Add-ins, Templates, Wizards, and Libraries
Creating a Microsoft® Office XP application is about enhancing and extending powerful applications that you and other users already have on your desktops. You can take advantage of the features in Microsoft® Word, Microsoft® Excel, Microsoft® PowerPoint®, Microsoft® Access, Microsoft® FrontPage®, and Microsoft® Outlook®, as well as all the time and resources Microsoft has invested in developing and testing these applications, to build an application quickly and easily that meets users' requirements without requiring a lot of training and support.
One way to provide users with a custom application is to build an add-in. An add-in extends an application by adding functionality that is not in the core product itself. If you are a frequent user of Excel or Access, you might already be familiar with some of the add-ins that these applications include. For example, the Linked Table Manager in Access is an add-in that was built in Microsoft® Visual Basic® for Applications (VBA).
You can create two different types of add-ins: Component Object Model (COM) add-ins and application-specific add-ins. COM add-ins can work in more than one of the Office XP applications.
The other type of add-in you can create is an application-specific add-in. You can create application-specific add-ins in Office XP, as well as in previous versions of Office. An application-specific add-in works in only one application.
Another way to distribute a custom Office application is to create a template. A template provides the user with a basis for creating a new document. For example, a Word template might include the basic layout for a report that an employee can use to create a new document with the same layout and simply fill in the new information.
In addition to the add-ins and templates mentioned earlier, you also can create two specialized kinds of add-ins: wizards and code libraries. Wizards are add-ins, and they help users through a complex process step-by-step. Code libraries are add-ins in which you can store frequently used procedures and generic code. By setting a reference to a code library, you can call procedures stored within that library from your current VBA project.
In This Section
- What Is a COM Add-in?
- Extend the functionality of your Microsoft® Office-based applications without adding complexity for the user.
- Building COM Add-ins for Office Applications
- By building COM add-ins, you can extend the functionality of your Microsoft® Office-based applications without adding complexity for the user.
- Building COM Add-ins for the Visual Basic Editor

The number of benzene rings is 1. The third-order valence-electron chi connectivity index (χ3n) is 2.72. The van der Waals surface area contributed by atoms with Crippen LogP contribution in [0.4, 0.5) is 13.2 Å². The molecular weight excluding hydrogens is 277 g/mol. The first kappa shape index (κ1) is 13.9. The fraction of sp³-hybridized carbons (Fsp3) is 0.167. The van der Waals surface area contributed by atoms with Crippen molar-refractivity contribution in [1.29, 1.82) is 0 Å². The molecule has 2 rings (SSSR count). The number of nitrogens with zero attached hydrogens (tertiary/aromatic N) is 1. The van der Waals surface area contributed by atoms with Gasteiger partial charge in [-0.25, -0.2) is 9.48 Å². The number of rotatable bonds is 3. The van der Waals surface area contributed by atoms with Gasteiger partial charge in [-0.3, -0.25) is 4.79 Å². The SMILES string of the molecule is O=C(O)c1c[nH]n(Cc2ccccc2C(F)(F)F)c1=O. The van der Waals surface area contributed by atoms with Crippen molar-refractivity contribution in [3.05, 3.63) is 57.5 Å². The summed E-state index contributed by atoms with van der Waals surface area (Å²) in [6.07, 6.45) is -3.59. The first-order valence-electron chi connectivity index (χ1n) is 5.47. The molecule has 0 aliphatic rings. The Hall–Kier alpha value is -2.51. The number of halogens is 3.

- Customize your development environment and work with components in a Microsoft® Visual Basic® for Applications (VBA) project from code.
- Building Application-Specific Add-ins
- Add functionality to Microsoft® Office XP applications by creating application-specific add-ins.
- Creating Templates
- Learn how to give users a framework within which to complete common tasks by using templates.
- Creating Wizards
- Understand how to create a wizard to walk users through a series of steps to create a new document, spreadsheet, presentation, database, or Web application and to deliver an application is that is easy to use.
- Building Reusable Code Libraries
- Increase your efficiency by storing code for functionality you often implement in your procedures.
- Developing Office Applications Using VBA
- Create Microsoft® Office XP applications that can range from writing a simple Microsoft® Visual Basic® for Applications (VBA) procedure to creating a sophisticated financial analysis and reporting application
- The Benefits of Office Programmability
- Quickly and easily build and deploy custom desktop applications and take advantage of the objects exposed by Microsoft® Office XP applications, so your custom applications can leverage existing, proven, and tested Office functionality.
- Office Objects and Object Models
- Integrate the features from two or more Microsoft® Office XP applications into a single application to amplify and focus users' productivity.
- Working with Office Applications
- Take advantage of different objects, collections of objects, properties, methods, and events to build your application.
- Working with Shared Office Components
- Search for files, use the Office Assistant, manipulate command bars, read and write document properties, read and write script, and hook add-ins to your Microsoft® Office XP application using a set of shared objects available in all Office applications.
- Getting the Most Out of Visual Basic for Applications
- Write code that is fast, efficient, easy to read and maintain, and, if possible, reusable with a solid working knowledge of Microsoft® Visual Basic® for Applications (VBA) — what features the language includes and what you can do with it.